The literature clearly shows that female physicians are far more likely than male physicians to work part-time [5, 18, 36], which makes it even more surprising that their work hours should be as similar as they are. For example, further analysis of the data in this study show that 15% of the women worked less than 40 hours a week at the office compared to 6% of the men. In other studies, reports as high as 50% of women practice medicine part time (less than 40 hours a week), depending on their specialization and work setting, compared to less than 10% of men [18, 36, 38]. McMurray et al. [36] report, however, that despite the significant difference in the number of hours worked, they found no gender differences in the proportions of time women and men spend in patient-related or other work-related activities, such as administration or teaching. More importantly, perhaps, are findings that suggest that part-time, primary-care physicians are more productive compared to their full-time counterparts and provide at least the same quality of patient care or better, with similar reports of patient satisfaction [38, 39]. The literature suggests there is a growing decline in full-time equivalents of physician services, especially in areas where women are entering in greater numbers (e.g., family practice, obstetrics and gynaecology) and a sustained decline in the number of applicants where women do not apply (e.g., surgery) [5]. While the trend toward part-time clinical practice may not harm patient outcomes, it is occurring in the midst of a growing physician shortage in North America.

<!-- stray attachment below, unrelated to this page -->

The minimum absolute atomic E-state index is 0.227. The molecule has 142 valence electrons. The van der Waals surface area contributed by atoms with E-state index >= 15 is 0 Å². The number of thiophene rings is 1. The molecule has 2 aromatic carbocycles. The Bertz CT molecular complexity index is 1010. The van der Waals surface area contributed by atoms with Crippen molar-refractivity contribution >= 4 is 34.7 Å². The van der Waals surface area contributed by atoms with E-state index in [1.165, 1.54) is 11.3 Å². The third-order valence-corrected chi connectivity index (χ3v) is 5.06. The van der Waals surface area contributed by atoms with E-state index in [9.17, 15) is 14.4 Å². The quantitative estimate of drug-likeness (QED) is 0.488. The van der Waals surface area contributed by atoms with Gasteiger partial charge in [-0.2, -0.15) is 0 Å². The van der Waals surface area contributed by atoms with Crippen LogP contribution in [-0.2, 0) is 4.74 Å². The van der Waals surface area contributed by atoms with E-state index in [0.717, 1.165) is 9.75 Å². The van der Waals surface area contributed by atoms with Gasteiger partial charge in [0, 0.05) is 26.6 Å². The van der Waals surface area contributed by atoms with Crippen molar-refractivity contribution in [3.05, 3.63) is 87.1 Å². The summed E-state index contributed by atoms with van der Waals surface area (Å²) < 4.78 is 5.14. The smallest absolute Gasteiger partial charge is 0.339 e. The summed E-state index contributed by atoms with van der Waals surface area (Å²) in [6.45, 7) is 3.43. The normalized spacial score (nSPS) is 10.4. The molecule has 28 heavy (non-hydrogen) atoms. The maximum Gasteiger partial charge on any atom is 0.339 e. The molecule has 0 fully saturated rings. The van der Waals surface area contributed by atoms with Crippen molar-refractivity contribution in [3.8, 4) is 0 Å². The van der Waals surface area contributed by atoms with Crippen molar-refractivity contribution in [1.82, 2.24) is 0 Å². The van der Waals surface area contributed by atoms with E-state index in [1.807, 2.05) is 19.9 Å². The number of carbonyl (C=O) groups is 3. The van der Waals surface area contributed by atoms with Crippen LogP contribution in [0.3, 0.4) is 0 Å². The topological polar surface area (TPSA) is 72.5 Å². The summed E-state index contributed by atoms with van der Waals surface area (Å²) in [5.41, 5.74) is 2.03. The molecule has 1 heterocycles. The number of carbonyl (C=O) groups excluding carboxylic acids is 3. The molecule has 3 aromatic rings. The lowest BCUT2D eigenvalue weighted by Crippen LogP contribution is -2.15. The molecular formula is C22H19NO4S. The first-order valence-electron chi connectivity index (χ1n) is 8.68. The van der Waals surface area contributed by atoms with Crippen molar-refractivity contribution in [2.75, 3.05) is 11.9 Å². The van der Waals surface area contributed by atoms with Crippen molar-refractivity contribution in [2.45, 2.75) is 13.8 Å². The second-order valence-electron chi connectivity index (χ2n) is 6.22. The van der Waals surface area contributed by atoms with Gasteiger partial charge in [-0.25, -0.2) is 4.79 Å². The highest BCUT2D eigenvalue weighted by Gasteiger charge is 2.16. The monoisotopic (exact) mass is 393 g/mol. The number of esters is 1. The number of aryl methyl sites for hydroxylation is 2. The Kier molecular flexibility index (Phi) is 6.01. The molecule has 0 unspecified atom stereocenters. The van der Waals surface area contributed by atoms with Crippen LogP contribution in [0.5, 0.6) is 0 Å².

In professional work, work hours are often equated with commitment and worth, where longer hours mean a more dedicated professional [17, 23] who provides better quality and continuity of care [13]. The lack of part-time options in combination with the expectation of long work hours calls for a fundamental change in medical culture so that doctors, women and men alike, can be more involved with their families without it being detrimental to their careers. Heiligers and Hingstman [13] found that 50% of all specialists in their study preferred a part-time working arrangement and similar results have been reported elsewhere (e.g., [40, 41]). They conclude that a large proportion of physicians feel a need for a reduction in work hours and this need is not restricted to female doctors. An obvious consequence of reducing work hours would necessitate increasing the intake of medical students and a greater degree of flexibility in employment settings in order to optimize efficiency in the use of their human resources.